Whether you’re designing a new blog-post, or searching for free stock images for your website, you’ve probably noticed that there’s more than one file format type available.
There are PNG files, GIFs, and plenty of other options to consider. However, one of the most confusing questions that business leaders and marketers need to ask themselves, is what’s the difference between JPG vs JPEG?
At first glance, these format options look almost exactly the same.
In fact, JPG and JPEG are so similar, that you may have used the two terms interchangeably in the past.
Today, we’re going to explain the difference between a JPG image and a JPEG image, so you know once and for all what you need for your website.
What Is a JPEG?
Let’s start with the JPEG format.
In the design world, JPEG stands for three different things:
- JPEG lossy compression: Whenever you upload an image to your website, you’ll be trying to find a balance between keeping the image’s quality and reducing site speed. A picture that’s too big can take forever to load on your customer’s browser, harming their experience on your site. However, the JPEG lossy compression method can help to keep your visual files small, so that they load faster online.
- The Joint Photographic Experts Group: The term “JPEG” can also refer to the Joint Photographic Experts Group, which is the name of the sub-committee responsible for building the JPEG image standard. The JPEG format was issued by the International Organization for Standardization in 1992.
- The JPEG file format: The JPEG file format is our focus for today’s article. This is a way of saving a digital image. The JPEG format is the most common option used by digital cameras, and it supports 16,777,216 colors in total. JPEG also reduces the size of your images significantly when saving them, thanks to lossy compression.
The JPEG image format is perfectly suited for a lot of image types. However, JPEG might not be ideal for pictures with sharper edges, because the colors in the file are more likely to blend together.
If you want a really sharp looking image, then you might need to switch to the PNG file format instead. That’s because PNGs display individual pixels more completely.
What Is a JPG?
So, what’s a JPG?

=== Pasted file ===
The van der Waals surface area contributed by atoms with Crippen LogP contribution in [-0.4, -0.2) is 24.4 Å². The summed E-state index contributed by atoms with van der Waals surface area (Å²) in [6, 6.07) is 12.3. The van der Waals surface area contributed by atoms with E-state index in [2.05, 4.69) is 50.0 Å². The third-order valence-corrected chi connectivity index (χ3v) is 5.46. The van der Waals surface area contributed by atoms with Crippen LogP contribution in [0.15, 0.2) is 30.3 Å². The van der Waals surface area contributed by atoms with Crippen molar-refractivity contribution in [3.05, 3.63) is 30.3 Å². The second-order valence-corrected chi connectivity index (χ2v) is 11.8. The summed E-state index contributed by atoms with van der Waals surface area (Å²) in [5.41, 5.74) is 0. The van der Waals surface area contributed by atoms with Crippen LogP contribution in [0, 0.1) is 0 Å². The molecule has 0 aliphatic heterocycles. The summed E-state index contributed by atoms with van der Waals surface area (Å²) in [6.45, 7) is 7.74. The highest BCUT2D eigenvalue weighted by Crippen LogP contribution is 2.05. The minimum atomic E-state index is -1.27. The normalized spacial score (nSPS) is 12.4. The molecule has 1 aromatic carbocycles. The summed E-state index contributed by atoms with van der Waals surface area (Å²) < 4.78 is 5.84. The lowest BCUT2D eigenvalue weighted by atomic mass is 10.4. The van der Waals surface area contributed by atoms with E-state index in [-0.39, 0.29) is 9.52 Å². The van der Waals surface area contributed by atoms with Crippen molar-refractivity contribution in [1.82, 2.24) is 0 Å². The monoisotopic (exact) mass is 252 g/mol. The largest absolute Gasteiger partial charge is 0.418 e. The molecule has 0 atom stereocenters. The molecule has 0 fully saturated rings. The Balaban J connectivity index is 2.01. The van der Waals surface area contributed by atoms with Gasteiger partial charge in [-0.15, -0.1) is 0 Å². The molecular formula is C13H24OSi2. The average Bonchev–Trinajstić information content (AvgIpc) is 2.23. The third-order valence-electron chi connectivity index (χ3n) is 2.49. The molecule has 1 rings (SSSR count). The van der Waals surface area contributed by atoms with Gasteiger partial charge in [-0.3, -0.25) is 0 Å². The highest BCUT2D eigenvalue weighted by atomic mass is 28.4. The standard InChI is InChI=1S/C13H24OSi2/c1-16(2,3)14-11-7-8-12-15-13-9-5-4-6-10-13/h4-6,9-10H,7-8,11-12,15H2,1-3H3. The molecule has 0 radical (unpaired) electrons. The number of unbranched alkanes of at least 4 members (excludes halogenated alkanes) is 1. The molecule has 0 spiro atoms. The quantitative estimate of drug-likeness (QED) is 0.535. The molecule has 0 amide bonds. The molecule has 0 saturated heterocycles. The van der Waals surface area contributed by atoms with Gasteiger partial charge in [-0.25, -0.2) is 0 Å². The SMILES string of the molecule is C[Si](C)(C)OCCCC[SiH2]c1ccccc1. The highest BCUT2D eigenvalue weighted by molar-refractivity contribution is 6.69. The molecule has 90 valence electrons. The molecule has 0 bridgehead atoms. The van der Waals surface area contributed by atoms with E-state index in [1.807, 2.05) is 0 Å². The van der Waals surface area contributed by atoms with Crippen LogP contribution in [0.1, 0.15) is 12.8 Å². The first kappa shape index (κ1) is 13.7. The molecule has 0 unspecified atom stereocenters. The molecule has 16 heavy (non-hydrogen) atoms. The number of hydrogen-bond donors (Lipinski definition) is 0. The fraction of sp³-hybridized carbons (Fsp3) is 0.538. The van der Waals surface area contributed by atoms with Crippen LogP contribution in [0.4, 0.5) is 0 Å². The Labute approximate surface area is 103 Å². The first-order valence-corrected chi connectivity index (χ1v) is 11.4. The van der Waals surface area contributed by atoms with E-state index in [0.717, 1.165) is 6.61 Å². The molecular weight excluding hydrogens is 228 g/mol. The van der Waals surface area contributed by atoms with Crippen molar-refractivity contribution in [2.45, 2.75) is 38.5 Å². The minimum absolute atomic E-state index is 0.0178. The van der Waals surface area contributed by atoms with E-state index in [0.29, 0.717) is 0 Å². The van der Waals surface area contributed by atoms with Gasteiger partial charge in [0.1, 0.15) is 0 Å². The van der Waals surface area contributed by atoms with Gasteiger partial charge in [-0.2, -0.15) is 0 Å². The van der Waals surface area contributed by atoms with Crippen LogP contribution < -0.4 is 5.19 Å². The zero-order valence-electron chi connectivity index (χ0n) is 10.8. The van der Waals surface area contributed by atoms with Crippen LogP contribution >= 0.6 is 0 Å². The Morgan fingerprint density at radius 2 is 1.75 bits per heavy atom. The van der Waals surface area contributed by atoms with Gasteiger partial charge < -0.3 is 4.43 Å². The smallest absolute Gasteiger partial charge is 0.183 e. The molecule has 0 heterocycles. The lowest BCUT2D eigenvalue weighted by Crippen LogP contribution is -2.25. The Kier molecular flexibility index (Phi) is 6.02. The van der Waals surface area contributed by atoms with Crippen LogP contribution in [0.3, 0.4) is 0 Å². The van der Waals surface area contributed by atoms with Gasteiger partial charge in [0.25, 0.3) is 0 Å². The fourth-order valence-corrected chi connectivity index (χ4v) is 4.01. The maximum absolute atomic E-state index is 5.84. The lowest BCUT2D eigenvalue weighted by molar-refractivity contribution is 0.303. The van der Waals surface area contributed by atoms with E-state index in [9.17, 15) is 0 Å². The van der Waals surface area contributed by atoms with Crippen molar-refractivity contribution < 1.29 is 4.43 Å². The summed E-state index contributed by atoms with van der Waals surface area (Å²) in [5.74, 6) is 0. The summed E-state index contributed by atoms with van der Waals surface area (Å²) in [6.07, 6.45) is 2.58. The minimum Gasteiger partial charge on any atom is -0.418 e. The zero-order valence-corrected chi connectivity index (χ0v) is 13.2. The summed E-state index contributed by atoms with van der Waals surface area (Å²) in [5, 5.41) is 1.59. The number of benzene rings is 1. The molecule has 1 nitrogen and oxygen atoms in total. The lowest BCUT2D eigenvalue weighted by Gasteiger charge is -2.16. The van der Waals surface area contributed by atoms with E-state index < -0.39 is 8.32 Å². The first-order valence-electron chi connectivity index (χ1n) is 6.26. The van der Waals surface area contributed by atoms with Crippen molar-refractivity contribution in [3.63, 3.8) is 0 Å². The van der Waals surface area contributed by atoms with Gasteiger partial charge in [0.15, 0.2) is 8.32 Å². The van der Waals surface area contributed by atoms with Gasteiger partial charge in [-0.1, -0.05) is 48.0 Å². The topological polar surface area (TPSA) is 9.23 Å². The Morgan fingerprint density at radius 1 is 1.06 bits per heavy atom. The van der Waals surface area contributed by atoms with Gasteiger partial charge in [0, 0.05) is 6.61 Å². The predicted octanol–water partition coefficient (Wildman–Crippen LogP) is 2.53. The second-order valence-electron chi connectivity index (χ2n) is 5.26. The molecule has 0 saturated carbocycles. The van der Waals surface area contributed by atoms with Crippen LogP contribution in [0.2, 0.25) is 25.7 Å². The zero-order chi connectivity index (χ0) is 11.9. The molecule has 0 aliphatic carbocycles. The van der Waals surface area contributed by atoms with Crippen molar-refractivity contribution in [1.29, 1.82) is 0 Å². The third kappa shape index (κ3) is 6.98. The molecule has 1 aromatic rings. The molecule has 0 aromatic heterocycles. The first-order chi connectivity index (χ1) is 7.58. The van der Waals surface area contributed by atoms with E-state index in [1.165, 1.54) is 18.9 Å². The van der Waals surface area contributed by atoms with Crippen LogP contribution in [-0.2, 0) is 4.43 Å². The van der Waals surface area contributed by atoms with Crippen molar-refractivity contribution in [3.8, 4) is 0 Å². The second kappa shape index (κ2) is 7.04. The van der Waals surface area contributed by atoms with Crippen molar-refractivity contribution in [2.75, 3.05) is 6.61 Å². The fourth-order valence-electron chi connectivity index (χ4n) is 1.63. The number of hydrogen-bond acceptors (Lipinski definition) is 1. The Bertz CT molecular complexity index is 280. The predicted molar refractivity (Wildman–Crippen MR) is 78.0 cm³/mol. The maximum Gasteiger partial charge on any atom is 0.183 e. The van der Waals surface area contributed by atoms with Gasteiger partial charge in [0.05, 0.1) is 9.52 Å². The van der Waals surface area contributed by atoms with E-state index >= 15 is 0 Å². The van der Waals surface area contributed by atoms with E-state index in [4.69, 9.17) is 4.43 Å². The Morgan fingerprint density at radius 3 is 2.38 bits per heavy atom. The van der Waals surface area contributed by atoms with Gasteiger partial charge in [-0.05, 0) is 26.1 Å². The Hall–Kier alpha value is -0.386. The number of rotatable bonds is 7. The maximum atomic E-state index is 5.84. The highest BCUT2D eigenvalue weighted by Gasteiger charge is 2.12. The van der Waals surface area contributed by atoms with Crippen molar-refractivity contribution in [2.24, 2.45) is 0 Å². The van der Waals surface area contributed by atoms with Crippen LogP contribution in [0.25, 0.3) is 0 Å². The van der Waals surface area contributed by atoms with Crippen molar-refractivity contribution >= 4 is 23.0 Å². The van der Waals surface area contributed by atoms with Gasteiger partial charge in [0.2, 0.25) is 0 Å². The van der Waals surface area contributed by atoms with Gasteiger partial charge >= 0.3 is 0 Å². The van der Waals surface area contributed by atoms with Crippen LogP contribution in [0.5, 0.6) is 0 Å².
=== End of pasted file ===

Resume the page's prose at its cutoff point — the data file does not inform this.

The term JPG just refers to the JPEG file format that’s available on your computer. That’s right – it’s exactly the same as the JPEG format that we outlined above.
So, why can you find references to both of the terms on countless design and developer websites?
Well, the term JPG is still in use from the older days of Windows, when younger operating systems still used the term .JPG instead of JPEG.
Many of the operating system processes on older versions of Windows had a 3-letter limit for file names, which meant that you couldn’t fit that extra “E” into the mix. This issue didn’t exist in Mac and Linux systems, so you could still save your images as a JPEG back then, but you had to stick with JPG on Windows.
Obviously, we’ve had numerous upgrades to the Windows OS over the years, which means that we now have access to JPEG files on Windows too.
While the format itself hasn’t changed, the way that Windows can label your files has evolved. That’s why there’s so much confusion in the JPEG image/ JPG image world. Many people are just so used to saying JPG that they haven’t stopped referring to the format this way over the years.
In fact, you may notice that the “JPG” option is still included next to the JPEG file format when you’re saving an image on Windows:
Facts to Know About the JPEG Format
Now that you know that there’s really no need for the JPEG vs JPG debate, you might be wondering if there’s anything special that sets this file format apart from the alternatives.
After all, there’s got to be a reason why JPEG is one of the most popular formatting choices for images around the world, right?
Well, the JPG/JPEG file format supports something called “Raster” images – which is one thing that sets this option apart.